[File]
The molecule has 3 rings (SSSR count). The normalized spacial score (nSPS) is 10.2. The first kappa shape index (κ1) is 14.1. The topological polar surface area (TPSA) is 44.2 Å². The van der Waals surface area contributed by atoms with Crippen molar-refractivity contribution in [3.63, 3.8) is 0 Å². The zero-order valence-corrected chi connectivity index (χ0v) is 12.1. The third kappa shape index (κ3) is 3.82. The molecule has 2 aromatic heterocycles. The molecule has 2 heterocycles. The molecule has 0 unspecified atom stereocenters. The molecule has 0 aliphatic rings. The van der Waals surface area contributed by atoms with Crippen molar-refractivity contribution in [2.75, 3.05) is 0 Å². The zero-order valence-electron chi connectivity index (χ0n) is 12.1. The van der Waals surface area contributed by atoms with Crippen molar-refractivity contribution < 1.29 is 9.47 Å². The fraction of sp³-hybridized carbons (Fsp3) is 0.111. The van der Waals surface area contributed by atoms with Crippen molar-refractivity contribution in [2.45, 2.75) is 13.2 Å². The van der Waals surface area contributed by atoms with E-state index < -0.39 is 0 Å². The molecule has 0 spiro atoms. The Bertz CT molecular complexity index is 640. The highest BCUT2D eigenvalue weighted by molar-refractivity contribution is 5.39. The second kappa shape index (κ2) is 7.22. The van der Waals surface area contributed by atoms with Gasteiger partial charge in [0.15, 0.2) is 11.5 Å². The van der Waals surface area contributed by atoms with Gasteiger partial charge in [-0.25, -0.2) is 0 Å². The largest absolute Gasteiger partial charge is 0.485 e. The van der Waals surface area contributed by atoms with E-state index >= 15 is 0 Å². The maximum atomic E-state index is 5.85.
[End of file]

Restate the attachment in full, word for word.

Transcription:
The molecule has 3 rings (SSSR count). The normalized spacial score (nSPS) is 10.2. The first kappa shape index (κ1) is 14.1. The topological polar surface area (TPSA) is 44.2 Å². The van der Waals surface area contributed by atoms with Crippen molar-refractivity contribution in [3.63, 3.8) is 0 Å². The zero-order valence-corrected chi connectivity index (χ0v) is 12.1. The third kappa shape index (κ3) is 3.82. The molecule has 2 aromatic heterocycles. The molecule has 2 heterocycles. The molecule has 0 unspecified atom stereocenters. The molecule has 0 aliphatic rings. The van der Waals surface area contributed by atoms with Crippen molar-refractivity contribution in [2.75, 3.05) is 0 Å². The zero-order valence-electron chi connectivity index (χ0n) is 12.1. The van der Waals surface area contributed by atoms with Crippen molar-refractivity contribution < 1.29 is 9.47 Å². The fraction of sp³-hybridized carbons (Fsp3) is 0.111. The van der Waals surface area contributed by atoms with Crippen molar-refractivity contribution in [2.45, 2.75) is 13.2 Å². The van der Waals surface area contributed by atoms with E-state index < -0.39 is 0 Å². The molecule has 0 spiro atoms. The Bertz CT molecular complexity index is 640. The highest BCUT2D eigenvalue weighted by molar-refractivity contribution is 5.39. The second kappa shape index (κ2) is 7.22. The van der Waals surface area contributed by atoms with Gasteiger partial charge in [0.15, 0.2) is 11.5 Å². The van der Waals surface area contributed by atoms with Gasteiger partial charge in [-0.25, -0.2) is 0 Å². The largest absolute Gasteiger partial charge is 0.485 e. The van der Waals surface area contributed by atoms with E-state index >= 15 is 0 Å². The maximum atomic E-state index is 5.85.